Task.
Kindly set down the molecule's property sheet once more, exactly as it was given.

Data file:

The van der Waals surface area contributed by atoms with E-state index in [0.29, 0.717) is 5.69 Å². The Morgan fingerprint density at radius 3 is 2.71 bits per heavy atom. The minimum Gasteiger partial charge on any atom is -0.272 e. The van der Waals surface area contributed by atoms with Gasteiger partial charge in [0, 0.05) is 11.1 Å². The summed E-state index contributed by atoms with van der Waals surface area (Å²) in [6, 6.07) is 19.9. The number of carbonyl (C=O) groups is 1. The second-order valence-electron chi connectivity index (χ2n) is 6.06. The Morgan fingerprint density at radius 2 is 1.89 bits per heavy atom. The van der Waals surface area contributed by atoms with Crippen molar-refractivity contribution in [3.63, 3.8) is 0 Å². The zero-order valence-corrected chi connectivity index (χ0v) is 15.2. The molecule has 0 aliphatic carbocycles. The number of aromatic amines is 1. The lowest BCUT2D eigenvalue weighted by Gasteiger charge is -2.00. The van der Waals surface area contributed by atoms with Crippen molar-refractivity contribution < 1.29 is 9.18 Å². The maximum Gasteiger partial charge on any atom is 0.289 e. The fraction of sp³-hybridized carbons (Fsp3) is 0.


The van der Waals surface area contributed by atoms with E-state index in [0.29, 0.717) is 5.69 Å². The Morgan fingerprint density at radius 3 is 2.71 bits per heavy atom. The minimum Gasteiger partial charge on any atom is -0.272 e. The van der Waals surface area contributed by atoms with Gasteiger partial charge in [0, 0.05) is 11.1 Å². The summed E-state index contributed by atoms with van der Waals surface area (Å²) in [6, 6.07) is 19.9. The number of carbonyl (C=O) groups is 1. The second-order valence-electron chi connectivity index (χ2n) is 6.06. The Morgan fingerprint density at radius 2 is 1.89 bits per heavy atom. The van der Waals surface area contributed by atoms with Crippen molar-refractivity contribution in [3.63, 3.8) is 0 Å². The zero-order valence-corrected chi connectivity index (χ0v) is 15.2. The molecule has 0 aliphatic carbocycles. The number of aromatic amines is 1. The lowest BCUT2D eigenvalue weighted by Gasteiger charge is -2.00. The van der Waals surface area contributed by atoms with Crippen molar-refractivity contribution < 1.29 is 9.18 Å². The maximum Gasteiger partial charge on any atom is 0.289 e. The fraction of sp³-hybridized carbons (Fsp3) is 0.